Unknown Correspondence To compare to external methods, we study our model on BU-3DFE scans which are noisier than our training set. The correspondence is not known, so it could introduce correspondence error from ICP. Nevertheless, Fig.2,3 show that the improvement gap between our proposed skinning weights still hold true. For neutral face fitting, thanks to the novel joint based representation, even with human manual design and no training data, hand-painted skinning weight performs better than Facewarehouse [12]. With linear skinning weight that learned from only 85 scans, we can achieve comparable performance with FLAME 49 while being 30x more compact (Table. 2), which is equivalent to only 1.6 PCA basis. With our neural skinning weight (solid blue curve), although the model size increases, it is still 20x more compact than FLAME 300 while having similar capacity (Fig.4).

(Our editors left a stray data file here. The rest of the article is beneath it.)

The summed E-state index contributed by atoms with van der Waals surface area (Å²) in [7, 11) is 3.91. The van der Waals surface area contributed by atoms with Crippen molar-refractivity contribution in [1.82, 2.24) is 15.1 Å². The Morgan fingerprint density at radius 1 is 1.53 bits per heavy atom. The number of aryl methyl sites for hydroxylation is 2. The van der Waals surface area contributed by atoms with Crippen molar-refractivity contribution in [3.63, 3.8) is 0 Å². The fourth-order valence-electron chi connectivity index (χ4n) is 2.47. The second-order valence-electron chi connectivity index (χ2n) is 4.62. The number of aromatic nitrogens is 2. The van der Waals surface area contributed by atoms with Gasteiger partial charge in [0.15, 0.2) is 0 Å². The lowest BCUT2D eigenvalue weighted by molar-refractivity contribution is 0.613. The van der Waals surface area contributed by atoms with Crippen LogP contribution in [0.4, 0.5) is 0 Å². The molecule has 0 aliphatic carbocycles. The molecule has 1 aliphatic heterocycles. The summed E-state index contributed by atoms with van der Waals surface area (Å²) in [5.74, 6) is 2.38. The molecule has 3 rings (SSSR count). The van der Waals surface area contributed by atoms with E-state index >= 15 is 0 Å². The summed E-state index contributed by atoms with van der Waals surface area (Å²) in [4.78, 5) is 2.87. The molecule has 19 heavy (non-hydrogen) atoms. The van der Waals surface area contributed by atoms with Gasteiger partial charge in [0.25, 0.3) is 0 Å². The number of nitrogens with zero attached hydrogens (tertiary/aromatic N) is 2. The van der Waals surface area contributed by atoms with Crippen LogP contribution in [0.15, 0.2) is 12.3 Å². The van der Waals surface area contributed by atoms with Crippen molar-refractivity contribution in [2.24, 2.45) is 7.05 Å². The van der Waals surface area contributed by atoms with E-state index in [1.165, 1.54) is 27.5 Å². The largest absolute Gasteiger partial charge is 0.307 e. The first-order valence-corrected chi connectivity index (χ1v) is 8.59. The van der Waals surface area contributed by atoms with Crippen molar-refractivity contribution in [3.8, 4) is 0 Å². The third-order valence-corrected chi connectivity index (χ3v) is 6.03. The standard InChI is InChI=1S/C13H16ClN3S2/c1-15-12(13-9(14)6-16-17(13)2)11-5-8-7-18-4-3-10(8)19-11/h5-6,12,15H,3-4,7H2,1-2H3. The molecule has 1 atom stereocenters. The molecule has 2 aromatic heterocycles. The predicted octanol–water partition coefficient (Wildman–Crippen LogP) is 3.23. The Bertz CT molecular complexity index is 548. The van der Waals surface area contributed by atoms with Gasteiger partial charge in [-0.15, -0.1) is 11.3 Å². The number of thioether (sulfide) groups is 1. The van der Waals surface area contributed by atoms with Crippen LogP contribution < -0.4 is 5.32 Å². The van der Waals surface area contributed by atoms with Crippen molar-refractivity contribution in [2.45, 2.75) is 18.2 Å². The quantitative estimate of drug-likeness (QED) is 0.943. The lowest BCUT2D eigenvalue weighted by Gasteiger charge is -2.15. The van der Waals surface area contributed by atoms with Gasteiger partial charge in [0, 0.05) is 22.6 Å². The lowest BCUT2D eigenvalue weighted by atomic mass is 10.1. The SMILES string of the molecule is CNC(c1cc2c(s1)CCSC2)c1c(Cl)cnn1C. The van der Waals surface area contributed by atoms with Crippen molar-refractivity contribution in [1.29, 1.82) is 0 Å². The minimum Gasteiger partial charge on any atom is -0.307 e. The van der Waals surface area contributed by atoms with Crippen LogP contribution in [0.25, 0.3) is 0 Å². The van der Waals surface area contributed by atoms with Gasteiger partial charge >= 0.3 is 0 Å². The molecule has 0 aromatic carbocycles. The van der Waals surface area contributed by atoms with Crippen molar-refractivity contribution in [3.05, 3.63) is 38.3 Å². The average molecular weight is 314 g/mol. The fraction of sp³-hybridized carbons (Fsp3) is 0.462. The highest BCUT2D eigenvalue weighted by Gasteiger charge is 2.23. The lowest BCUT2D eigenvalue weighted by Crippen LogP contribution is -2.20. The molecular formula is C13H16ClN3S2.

On expressive scans, the error increases across all the face model due to the non-rigid deformation of human face, and the increase of scan noise, especially on the surface inside the mouth of surprise scans. In spite of error increase, we observe similar improvement on our propose skinning weight (Table 3 and Fig.3). Our neural skinning model supports 6 expression in BU-3DFE out of the box and can achieve 0.239mm error. Adding expression blendshapes improves the error to be comparable with FLAME 300 while remaining 10x more compact. We also outperform Nonlinear 3DMM [43] on BU-3DFE with Chamfer distance of 0.00083, 0.00075, 0.00077 for Nonlinear 3DMM, FLAME and ours respectively.